Happy 4th of July. Yep, you’re reading that correctly. Or maybe I should say Happy St. Patrick’s Day? Those holidays, that joyfully celebrate a community, are what Pride was beginning to look like until this year. I’m sure you can guess what has changed. Stick with me.
Consider this: many in our country have special days to celebrate their heritage, culture, religion, or community. We even have a national holiday just to celebrate us being American. Likewise, we in the LGBT community have that as well. Our holiday is called Pride.
How we commemorate Pride depends on where you live, and that is not only in the U.S. but around the world, since Pride has become global since that first one in 1970.
In recent years, Pride was used to help get people excited and not only celebrate, but drum up support for marriage equality or nondiscrimination. In other nations (and here, too) Pride is used as the one day a year that the community gathers and marches. In many places, sadly, Pride is so dangerous that people have to do so under police guard. I admire these activists bringing visibility to their country. They truly know the meaning of Pride. Other countries have literally banned Pride, among them Turkey and Russia, where LGBT activists are jailed unjustly.
The U.S. Department of State has suggested to its Ambassadors that they fly rainbow flags on their embassies for Pride Month in June. Even in countries that ban LGBT Pride, having those flags outside just one building will give hope to people who simply walk by to see those flags. It allows them to hold pride just for that one moment and dream. Many of the U.S. embassies around the world have Pride receptions inviting the LGBT community to gather under their safe roof. That is a national program that gives me great pride in our national values.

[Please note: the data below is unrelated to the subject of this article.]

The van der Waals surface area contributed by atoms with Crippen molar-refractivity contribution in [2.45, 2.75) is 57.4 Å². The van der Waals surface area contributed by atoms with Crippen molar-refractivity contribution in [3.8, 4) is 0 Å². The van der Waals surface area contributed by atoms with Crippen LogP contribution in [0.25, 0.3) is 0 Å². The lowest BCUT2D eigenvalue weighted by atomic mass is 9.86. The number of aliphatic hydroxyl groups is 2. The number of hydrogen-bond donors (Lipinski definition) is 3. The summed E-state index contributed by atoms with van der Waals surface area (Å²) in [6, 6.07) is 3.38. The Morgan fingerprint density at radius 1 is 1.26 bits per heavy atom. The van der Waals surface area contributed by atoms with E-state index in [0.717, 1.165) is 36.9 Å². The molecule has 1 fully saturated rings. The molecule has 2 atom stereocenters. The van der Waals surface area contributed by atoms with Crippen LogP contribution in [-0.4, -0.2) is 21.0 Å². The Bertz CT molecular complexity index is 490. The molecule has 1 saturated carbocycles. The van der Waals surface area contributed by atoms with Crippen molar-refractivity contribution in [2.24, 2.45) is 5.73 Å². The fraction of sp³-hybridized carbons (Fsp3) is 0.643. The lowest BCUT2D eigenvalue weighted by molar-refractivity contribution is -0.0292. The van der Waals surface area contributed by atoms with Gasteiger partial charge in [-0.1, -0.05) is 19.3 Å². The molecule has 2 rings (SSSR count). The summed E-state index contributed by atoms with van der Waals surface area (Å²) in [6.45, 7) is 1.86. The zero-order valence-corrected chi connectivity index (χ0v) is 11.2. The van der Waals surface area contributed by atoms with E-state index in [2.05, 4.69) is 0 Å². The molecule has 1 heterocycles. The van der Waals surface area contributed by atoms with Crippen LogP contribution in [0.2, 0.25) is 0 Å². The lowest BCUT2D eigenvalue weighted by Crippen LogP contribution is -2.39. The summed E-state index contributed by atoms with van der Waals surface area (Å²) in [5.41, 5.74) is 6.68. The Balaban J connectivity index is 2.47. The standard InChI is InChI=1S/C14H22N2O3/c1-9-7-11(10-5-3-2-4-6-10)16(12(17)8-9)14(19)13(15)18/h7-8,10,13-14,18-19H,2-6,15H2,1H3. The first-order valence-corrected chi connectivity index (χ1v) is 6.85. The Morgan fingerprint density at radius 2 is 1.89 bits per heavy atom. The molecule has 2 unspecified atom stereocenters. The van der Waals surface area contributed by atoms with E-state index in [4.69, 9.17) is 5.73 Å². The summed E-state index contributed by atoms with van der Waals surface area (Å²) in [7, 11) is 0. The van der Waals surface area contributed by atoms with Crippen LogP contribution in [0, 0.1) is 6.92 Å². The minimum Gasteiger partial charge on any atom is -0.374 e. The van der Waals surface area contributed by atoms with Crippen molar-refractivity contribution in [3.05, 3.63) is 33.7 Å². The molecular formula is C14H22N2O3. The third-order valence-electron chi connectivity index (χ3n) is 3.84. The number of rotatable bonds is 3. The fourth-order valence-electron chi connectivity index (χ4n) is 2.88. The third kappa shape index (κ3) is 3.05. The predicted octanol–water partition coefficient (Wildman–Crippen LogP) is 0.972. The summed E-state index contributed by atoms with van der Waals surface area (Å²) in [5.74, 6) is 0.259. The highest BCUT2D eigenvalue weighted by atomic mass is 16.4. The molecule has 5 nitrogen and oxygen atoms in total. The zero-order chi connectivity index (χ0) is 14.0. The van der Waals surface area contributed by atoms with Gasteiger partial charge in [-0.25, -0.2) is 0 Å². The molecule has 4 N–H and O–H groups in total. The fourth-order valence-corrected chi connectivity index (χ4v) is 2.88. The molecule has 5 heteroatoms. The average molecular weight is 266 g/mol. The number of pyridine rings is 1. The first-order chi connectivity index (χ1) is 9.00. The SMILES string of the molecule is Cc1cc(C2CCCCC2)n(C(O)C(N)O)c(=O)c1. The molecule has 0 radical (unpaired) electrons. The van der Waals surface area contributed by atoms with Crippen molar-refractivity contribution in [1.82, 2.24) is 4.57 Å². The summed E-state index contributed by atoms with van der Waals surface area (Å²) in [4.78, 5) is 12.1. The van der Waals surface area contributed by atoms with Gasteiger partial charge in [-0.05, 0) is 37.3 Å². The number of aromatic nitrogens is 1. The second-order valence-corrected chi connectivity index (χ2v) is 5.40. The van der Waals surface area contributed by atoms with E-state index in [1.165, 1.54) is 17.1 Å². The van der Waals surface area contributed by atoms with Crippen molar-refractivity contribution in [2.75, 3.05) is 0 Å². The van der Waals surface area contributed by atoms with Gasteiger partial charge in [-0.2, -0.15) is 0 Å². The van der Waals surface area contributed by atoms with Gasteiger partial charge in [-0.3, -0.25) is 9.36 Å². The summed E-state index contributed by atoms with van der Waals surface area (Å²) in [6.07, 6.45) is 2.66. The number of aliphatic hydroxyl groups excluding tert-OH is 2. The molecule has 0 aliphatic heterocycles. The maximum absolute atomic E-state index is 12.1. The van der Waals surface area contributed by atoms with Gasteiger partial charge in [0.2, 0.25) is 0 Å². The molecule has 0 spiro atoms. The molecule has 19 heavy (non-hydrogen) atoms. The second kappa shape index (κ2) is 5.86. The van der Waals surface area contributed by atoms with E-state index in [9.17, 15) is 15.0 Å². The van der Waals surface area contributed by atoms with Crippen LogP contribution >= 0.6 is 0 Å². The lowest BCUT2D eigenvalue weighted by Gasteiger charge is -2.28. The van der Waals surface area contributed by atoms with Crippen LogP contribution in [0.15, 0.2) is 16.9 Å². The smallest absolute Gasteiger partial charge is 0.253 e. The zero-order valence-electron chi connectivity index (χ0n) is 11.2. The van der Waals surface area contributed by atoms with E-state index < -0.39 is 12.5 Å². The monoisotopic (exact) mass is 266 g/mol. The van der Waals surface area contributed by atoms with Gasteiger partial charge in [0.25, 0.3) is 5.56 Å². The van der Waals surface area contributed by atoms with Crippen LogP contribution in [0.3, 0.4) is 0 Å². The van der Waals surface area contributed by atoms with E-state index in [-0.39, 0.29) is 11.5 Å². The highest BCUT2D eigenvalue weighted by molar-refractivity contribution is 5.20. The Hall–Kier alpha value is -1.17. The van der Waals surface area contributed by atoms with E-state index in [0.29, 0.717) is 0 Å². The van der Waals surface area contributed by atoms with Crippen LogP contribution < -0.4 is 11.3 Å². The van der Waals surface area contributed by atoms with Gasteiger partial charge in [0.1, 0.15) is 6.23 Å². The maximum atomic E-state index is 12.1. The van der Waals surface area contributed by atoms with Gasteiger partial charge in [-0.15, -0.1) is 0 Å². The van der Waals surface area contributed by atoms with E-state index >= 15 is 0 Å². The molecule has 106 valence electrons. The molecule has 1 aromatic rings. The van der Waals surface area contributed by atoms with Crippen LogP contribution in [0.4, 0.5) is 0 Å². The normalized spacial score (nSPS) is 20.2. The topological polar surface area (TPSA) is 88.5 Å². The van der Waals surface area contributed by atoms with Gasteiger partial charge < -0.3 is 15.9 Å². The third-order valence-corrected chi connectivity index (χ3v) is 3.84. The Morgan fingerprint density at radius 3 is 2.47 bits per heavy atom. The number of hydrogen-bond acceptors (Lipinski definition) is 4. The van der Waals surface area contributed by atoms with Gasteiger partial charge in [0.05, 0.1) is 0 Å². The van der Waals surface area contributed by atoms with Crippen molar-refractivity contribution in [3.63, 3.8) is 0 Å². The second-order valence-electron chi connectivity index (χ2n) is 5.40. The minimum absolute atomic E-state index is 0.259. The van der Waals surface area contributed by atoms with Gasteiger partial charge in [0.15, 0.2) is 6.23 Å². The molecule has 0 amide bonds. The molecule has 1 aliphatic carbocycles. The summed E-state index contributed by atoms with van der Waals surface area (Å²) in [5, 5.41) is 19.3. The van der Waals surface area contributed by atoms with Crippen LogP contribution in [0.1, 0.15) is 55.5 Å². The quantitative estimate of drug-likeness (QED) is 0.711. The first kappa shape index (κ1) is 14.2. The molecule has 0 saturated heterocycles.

And while Pride in the U.S. has been mostly celebratory, there are those who feel it has to be more political, and for good reason. In some areas in this country, we can celebrate the gains we’ve made, but unfortunately there are still other places in America where fearful hate mongers are attempting to silence us to the point that our community becomes invisible. Simply put: they don’t want us to be out. They want us back in hiding.
The best example is Florida, where some organizations have actually canceled Pride because they’re worried that the new “Don’t Say Gay” laws will put them in legal jeopardy. It is a shock and sadness to me that today’s Pride celebrations are being canceled due to dangers of right-wing people committing violence.
Let’s recall Pride’s roots: Pride was founded to make us visible. That is why in 1970 we marched out of our village ghetto and then across New York City to Central Park. We were going to do it with or without a permit. We had prepared for violence by giving our marshals self defense lessons among other things. But on the day, when we turned out in the thousands, no one, including the police, tried to stop us.
Pride will happen this year even in those places in this county where it has been canceled. Like U.S. embassies around the world who will fly rainbow flags in countries where we are invisible, the same acts of Pride will take place here, in Florida, Texas, and in every state in the union. You will see Pride flags and Pride gatherings, even if it’s not the huge one you might be used to. And those small acts are vital, because they stop us from being invisible in places where unkind people want us to disappear. We will not be invisible ever again.
You can’t stamp out St. Patrick’s day, you can’t stamp out the 4th of July, and dammit, we won’t allow you to stamp out Pride!